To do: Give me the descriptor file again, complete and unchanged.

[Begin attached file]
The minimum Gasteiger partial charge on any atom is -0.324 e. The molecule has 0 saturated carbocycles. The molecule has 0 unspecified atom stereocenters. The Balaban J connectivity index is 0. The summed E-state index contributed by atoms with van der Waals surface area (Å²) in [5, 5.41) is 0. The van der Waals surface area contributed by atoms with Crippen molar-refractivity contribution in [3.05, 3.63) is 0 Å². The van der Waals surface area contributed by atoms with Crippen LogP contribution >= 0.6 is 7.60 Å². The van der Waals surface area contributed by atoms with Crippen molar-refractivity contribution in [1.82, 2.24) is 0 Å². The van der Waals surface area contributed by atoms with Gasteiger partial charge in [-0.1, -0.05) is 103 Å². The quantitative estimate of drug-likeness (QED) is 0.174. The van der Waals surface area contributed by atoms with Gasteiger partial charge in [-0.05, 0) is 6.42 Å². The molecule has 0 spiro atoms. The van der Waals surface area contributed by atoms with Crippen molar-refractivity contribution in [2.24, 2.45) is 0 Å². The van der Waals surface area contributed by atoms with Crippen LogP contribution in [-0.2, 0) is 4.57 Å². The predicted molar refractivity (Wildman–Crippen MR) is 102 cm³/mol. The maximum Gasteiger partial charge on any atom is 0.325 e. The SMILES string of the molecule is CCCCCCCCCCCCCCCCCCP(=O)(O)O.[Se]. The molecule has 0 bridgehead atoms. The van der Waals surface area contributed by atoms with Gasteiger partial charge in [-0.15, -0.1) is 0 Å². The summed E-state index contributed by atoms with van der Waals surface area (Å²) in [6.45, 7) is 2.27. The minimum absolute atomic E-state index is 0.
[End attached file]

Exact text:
The minimum Gasteiger partial charge on any atom is -0.324 e. The molecule has 0 saturated carbocycles. The molecule has 0 unspecified atom stereocenters. The Balaban J connectivity index is 0. The summed E-state index contributed by atoms with van der Waals surface area (Å²) in [5, 5.41) is 0. The van der Waals surface area contributed by atoms with Crippen molar-refractivity contribution in [3.05, 3.63) is 0 Å². The van der Waals surface area contributed by atoms with Crippen LogP contribution >= 0.6 is 7.60 Å². The van der Waals surface area contributed by atoms with Crippen molar-refractivity contribution in [1.82, 2.24) is 0 Å². The van der Waals surface area contributed by atoms with Gasteiger partial charge in [-0.1, -0.05) is 103 Å². The quantitative estimate of drug-likeness (QED) is 0.174. The van der Waals surface area contributed by atoms with Gasteiger partial charge in [-0.05, 0) is 6.42 Å². The molecule has 0 spiro atoms. The van der Waals surface area contributed by atoms with Crippen molar-refractivity contribution in [2.24, 2.45) is 0 Å². The van der Waals surface area contributed by atoms with Crippen LogP contribution in [-0.2, 0) is 4.57 Å². The predicted molar refractivity (Wildman–Crippen MR) is 102 cm³/mol. The maximum Gasteiger partial charge on any atom is 0.325 e. The SMILES string of the molecule is CCCCCCCCCCCCCCCCCCP(=O)(O)O.[Se]. The molecule has 0 bridgehead atoms. The van der Waals surface area contributed by atoms with Gasteiger partial charge in [-0.15, -0.1) is 0 Å². The summed E-state index contributed by atoms with van der Waals surface area (Å²) in [6.45, 7) is 2.27. The minimum absolute atomic E-state index is 0.